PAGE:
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  • Jessica Barker

Good Ice

Updated: Jan 1

Every flight attendant knows what good ice is. The moment you look into your cart after catering has been there, there is either a sigh of relief or a groan. Did we get “good ice” or “bad ice?” Good ice can make you day feel infinitely easier. I doubt most flight attendants have ever thought about what are the actual qualities that make good ice, but that doesn’t mean we can’t instantly recognize it. So what is good ice, and how does it make a difference? Good ice is easily scoopable, is of a medium size-not too big so that you can only fit doesn’t stick to other ice cubes, hasn’t been too covered in dry ice, and fits easily in the drawer. It doesn’t need to be broken up excessively before using. Having bad ice means more trips to the galley while doing the service, more time to prep the cart, and sometimes running out of ice. It can also mean you need to break up the ice at just the right time before service so that it doesn’t completely melt halfway through the service. I am sure almost all of our customers have absolutely NO idea how flight attendants feel about ice, as what kind of ice we are catered has nothing to do with how long it takes us to do the service, or whether or not they receive a cold beverage. The impact is far more subtle than that.


When we are standing in the aisle, asking you what you want to drink, when we have good ice it is easy to fill a cup with a scoop while engaging with you in pleasant chatter. Bad ice we have to look at to get a cube or two into the cup, as the cheap plastic ice scoops we get often break when bad ice has been on dry ice for too long. Instead of seamlessy doing the service, we might be breaking up five pounds bags in the aisle to replenish our supply.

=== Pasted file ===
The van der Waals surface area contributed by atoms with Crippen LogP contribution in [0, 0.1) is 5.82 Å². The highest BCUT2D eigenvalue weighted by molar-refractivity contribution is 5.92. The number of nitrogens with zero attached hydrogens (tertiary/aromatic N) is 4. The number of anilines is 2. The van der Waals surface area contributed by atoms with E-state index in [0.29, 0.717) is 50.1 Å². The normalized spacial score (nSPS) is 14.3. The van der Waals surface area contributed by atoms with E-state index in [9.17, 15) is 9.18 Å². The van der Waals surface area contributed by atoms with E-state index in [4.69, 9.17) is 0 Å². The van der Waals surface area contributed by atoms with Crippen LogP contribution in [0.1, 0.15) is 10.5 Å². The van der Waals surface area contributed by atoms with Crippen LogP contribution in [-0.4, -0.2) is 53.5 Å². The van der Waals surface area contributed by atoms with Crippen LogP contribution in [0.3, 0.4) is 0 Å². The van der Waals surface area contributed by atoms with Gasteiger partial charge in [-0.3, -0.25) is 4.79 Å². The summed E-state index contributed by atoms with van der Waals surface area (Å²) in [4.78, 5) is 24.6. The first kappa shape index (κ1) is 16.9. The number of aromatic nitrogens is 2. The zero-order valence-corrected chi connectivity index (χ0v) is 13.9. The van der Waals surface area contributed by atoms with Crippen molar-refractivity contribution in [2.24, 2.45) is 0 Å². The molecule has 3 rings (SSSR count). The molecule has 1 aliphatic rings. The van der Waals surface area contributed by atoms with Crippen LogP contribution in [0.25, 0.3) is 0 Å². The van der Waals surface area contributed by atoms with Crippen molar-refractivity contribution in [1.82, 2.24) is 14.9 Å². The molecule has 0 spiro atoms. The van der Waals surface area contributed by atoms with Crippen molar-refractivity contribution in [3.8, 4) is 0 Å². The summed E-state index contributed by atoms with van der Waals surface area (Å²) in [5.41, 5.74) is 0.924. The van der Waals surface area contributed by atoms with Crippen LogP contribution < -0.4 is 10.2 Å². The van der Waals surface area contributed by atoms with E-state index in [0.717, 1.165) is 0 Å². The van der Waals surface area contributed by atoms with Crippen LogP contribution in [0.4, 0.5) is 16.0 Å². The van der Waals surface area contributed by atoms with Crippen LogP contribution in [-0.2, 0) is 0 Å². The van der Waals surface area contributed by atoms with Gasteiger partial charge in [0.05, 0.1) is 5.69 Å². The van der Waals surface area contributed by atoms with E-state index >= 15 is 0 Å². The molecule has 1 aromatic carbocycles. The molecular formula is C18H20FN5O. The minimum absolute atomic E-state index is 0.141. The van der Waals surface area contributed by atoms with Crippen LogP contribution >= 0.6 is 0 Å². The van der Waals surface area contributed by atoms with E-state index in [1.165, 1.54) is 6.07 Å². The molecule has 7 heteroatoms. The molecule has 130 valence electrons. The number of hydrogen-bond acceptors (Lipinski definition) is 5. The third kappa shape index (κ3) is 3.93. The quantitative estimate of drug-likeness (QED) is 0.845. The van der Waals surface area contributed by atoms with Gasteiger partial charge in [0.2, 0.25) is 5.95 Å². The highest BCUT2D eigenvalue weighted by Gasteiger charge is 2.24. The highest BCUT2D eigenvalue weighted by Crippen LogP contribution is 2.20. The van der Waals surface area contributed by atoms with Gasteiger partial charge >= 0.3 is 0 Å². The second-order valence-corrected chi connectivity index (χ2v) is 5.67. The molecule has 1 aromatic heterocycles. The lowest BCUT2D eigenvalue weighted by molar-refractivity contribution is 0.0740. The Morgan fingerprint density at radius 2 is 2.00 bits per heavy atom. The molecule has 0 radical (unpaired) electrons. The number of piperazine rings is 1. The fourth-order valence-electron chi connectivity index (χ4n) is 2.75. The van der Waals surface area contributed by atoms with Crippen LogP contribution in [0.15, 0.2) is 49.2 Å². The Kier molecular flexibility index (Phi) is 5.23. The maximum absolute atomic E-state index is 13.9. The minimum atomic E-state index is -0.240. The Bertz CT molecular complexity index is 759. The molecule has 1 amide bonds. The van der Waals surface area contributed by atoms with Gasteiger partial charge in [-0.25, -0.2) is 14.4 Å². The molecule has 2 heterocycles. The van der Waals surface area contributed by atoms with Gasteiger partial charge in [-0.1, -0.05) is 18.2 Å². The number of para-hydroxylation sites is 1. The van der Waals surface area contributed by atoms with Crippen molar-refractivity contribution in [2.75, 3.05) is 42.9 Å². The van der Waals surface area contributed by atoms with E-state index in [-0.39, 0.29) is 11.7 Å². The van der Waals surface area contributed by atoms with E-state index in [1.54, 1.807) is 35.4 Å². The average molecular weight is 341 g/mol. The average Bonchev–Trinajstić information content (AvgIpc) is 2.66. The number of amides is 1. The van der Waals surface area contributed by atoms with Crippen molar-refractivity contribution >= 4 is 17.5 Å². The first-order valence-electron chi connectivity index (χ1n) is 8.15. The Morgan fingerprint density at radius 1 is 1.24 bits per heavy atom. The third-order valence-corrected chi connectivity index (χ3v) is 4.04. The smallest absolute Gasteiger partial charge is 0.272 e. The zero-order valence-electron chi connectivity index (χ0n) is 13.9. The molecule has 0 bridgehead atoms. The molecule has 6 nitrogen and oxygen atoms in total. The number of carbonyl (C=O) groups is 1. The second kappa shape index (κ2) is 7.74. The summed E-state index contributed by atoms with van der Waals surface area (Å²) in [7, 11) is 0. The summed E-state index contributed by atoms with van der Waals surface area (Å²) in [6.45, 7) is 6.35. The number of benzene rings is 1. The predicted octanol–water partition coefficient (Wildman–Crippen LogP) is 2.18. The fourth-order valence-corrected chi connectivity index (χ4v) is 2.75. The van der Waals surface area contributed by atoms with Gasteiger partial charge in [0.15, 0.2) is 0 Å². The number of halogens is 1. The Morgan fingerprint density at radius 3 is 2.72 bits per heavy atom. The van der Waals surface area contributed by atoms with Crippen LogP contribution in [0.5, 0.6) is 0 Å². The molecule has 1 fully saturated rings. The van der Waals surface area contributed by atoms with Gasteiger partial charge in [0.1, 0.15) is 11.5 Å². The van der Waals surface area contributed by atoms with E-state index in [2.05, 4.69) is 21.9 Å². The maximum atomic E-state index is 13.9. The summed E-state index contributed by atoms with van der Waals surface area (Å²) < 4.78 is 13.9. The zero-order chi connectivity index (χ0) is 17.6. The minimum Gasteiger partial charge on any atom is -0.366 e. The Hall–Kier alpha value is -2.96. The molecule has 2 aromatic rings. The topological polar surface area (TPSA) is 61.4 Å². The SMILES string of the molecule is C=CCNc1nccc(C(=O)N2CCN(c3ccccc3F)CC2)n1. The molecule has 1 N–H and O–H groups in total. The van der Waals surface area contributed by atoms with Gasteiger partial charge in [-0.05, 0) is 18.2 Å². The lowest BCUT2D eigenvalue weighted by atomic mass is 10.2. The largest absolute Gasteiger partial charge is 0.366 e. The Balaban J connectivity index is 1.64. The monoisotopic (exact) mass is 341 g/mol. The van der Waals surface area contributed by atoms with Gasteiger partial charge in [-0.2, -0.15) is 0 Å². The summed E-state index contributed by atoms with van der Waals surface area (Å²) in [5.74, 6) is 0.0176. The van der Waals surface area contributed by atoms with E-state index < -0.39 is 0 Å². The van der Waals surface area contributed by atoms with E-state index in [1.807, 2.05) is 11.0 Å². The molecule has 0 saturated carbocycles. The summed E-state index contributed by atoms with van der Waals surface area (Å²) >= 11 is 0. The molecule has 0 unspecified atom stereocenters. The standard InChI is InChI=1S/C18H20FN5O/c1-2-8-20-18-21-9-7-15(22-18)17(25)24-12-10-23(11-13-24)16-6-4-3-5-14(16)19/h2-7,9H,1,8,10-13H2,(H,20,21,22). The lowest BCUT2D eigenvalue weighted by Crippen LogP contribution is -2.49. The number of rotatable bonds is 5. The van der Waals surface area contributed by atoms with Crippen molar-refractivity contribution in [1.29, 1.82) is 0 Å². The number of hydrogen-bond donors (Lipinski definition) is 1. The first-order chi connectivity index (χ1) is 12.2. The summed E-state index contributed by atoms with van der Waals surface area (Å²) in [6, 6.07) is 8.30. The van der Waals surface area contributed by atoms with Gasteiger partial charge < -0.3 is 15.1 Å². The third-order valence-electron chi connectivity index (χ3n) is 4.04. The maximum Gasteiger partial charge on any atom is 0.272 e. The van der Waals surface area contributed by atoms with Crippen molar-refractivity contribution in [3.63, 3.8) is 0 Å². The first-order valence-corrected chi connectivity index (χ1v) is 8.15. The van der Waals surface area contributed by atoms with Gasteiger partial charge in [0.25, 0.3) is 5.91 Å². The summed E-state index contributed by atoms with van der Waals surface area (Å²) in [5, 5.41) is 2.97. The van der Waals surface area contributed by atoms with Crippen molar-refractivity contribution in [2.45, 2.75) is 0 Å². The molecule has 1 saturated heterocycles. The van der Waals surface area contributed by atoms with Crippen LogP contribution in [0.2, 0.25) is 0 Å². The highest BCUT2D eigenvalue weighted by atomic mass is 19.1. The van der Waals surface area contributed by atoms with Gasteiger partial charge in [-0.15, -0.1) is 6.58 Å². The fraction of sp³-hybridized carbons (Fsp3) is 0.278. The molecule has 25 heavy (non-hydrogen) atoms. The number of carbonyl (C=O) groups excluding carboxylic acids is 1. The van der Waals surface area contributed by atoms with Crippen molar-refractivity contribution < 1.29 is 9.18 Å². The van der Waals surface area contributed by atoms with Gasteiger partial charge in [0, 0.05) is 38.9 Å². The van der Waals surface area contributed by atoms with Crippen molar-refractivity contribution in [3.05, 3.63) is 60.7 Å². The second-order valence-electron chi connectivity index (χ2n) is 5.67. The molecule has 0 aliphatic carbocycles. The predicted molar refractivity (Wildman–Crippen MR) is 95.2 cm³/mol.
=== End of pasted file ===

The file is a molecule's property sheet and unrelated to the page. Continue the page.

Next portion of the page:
“Atleast we got good ice” is a consolation on a day when you are delayed, passengers are misbehaving, or you are just on a short flight where every minute you don’t have to spend on prep work might mean you get another minute to just sit down, or quick eat a handful of almonds, or your own “secret menu” flight attendant beverage (current favorite is Fresca mixed with that delightful cranberry juice cocktail you can only get aboard airplanes!) before walking out into the aisle again to thank someone for handing you their dirty diapers and cups. Just as good ice makes our day easier, bad ice can be the straw that broke the camel’s back.


I never thought about ice so much as before I became a flight attendant. But in this seemingly small thing, I began to ask myself: what is other people’s good ice? What is the thing that can make or break their day?


This concept is instrumental in both my work as a therapist and researcher. So often when we work with people who are different than ourselves, we miss what their good ice is. It’s so easy to be dismissive of someone’s bad day and encourage positive reframing when we don’t understand the impact of the things in their life that may be big things. In research, we often miss measuring these seemingly small factors. And while bad ice may not bring an airline down, it will systematically annoy it’s flight attendants- and let me tell you, THAT could easily bring an airline down!


So I hope you can remember good ice, and it’s impact, and maybe consider asking yourself next time you are struggling to understand the importance of something for another person:


“What’s their good ice?”


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© 2019 by Jessica Barker